Well I appreciate you giving me the information, as hard as it
must be to recall the painful details.
That's all right. It's kind of therapy for me. Because it's something
that I had repressed for a long time.
And the incident?
There was an incident with one of the cars. We shot an individual
with his hands up. He got out of the car. He was badly shot.
We lit him up. I don't know who started shooting first. One of
the Marines came running over to where we were and said: 'You
all just shot a guy with his hands up.' Man, I forgot about this.
Uranium and Cluster Bombs
You mention missiles and machine guns. What can you tell me about
cluster bombs, or depleted uranium?
Depleted uranium. I know what it does. It's basically like leaving
plutonium rods around. I'm 32 years old. I have eighty-percent
of my lung capacity. I ache all the time. I don't feel like a
healthy 32-year old.
Were you in the vicinity of of depleted uranium?
Oh, yeah. It's everywhere. DU is everywhere on the battlefield.
If you hit a tank, there's dust.
Did you breath any dust?
And if DU is affecting you or our troops, it's impacting Iraqi
Oh, yeah. They got a big wasteland problem.
Do Marines have any precautions about dealing with DU?
Not that I know of. Well, if a tank gets hit, crews are detained
for a little while to make sure there are no signs or symptoms.
American tanks have depleted uranium on the sides, and the projectiles
have DU in them. If an enemy vehicle gets hit, the area gets
contaminated. Dead rounds are in the ground. The civilian populace
is just now starting to learn about it. Hell, I didn't even know
about DU until two years ago. You know how I found out about
it? I read an article in Rolling Stones magazine. I just started
inquiring about it, and I said 'Holy shit!'
Cluster bombs are also controversial. U.N. commissions have called
for a ban. Were you acquainted with cluster bombs?
I had one of my Marines in my battalion who lost his leg from
a cluster bomb.
He stepped on it. We didn't get to training about clusters until
about a month before I left.
What kind of training?
They told us what they looked like, and not to step on them.
Were you in any areas where they were dropped?
Oh yeah. They were everywhere.
Dropped from the air?
From the air as well as artillery.
Are they dropped far away from cities, or inside the cities?
They are used everywhere. Now if you talked to a Marine artillery
officer, he would give you the runaround, the politically correct
answer. But for an average grunt, they're everywhere.
Including inside the towns and cities?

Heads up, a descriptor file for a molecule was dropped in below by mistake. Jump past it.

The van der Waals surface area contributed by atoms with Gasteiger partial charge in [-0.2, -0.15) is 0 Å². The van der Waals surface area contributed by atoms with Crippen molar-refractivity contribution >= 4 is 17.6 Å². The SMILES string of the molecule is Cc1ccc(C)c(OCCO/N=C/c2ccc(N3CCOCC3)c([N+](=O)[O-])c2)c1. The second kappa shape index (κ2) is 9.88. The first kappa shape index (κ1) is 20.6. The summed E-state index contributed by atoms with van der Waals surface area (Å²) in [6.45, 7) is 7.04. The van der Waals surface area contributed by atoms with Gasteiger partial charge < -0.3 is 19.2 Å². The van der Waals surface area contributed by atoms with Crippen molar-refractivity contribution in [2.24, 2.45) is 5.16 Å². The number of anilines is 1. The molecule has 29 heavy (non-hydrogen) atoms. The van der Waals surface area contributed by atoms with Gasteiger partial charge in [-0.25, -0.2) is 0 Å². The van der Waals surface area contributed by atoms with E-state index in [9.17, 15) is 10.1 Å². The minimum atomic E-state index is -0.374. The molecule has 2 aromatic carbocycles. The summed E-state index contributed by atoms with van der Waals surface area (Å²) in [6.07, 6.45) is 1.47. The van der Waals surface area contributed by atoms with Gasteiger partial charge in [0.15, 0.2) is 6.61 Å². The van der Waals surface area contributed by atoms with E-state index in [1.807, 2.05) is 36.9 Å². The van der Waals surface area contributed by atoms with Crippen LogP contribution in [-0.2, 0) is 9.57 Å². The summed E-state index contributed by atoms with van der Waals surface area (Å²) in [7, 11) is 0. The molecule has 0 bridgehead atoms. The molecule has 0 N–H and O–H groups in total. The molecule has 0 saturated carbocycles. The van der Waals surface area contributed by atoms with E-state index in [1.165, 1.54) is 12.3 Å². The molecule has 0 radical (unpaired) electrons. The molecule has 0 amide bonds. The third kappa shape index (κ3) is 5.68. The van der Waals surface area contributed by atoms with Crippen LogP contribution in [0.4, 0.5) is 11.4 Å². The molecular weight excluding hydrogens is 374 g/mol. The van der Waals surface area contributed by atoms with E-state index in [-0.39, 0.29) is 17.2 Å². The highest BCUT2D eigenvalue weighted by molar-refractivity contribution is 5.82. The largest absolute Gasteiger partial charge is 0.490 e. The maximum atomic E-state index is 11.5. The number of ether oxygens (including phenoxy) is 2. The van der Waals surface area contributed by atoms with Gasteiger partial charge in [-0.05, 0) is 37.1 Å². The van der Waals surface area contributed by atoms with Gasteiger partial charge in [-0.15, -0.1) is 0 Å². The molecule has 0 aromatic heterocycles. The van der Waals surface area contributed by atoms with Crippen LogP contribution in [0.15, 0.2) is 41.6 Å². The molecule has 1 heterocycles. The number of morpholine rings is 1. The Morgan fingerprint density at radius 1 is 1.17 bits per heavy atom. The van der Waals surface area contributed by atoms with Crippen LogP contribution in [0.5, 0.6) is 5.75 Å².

Yes, if you were going into a city, you knew there were going
to be cluster bombs.
Cluster bombs are anti-personnel weapons. They are not precise.
They don't injure buildings, or hurt tanks. Only people and living
things. There are a lot of undetonated duds and they go off after
the battles are over.
Once the round leaves the tube, the cluster bomb has a mind of
its own. There's always human error. I'm going to tell you. The
armed forces are in a tight spot over there. It's starting to
leak out about the civilian casualties that are taking place.
The Iraqis know. I keep hearing reports from my Marine buddies
inside that there were 200-something civilians killed in Fallujah.
The military is scrambling right now to keep the raps on that.
My understanding is Fallujah is just littered with civilian bodies.
How are the embedded reporters responding?
I had embedded reporters in my unit, not my platoon. One we had
was a South African reporter. He was scared shitless. We had
an incident where one of them wanted to go home.
It was when we started going into Baghdad. When he started seeing
the civilian casualties, he started wigging out a little bit.
It didn't start until we got on the outskirts of Baghdad and
started taking civilian casualties.
Killed Innocent People For Our Government"
I would like to go back to the first incident, when the survivor
asked why did you kill his brother. Was that the incident that
pushed you over the edge, as you put it?
Oh, yeah. Later on I found out that was a typical day. I talked
with my commanding officer after the incident. He came up to
me and says: 'Are you o.k?' I said: 'No, today is not a good
day. We killed a bunch of civilians.' He goes: 'No, today was
a good day.' And when he said that, I said 'oh, my goodness,
what the hell am I into?'
Your feelings changed during the invasion. What was your state
of mind before the invasion?
I was like every other troop. My president told me they got weapons
of mass destruction, that Saddam threatened the free world, that
he had all this might and could reach us anywhere. I just bought
into the whole thing.
What changed you?
The civilian casualties taking place. That was what made the
difference. That was when I changed.
Did the revelations that the government fabricated the evidence
for war affect the troops?
Yes. I killed innocent people for our government. For what? What
did I do? Where is the good coming out of it? I feel like I've
had a hand in some sort of evil lie at the hands of our government.
I just feel embarrassed, ashamed about it.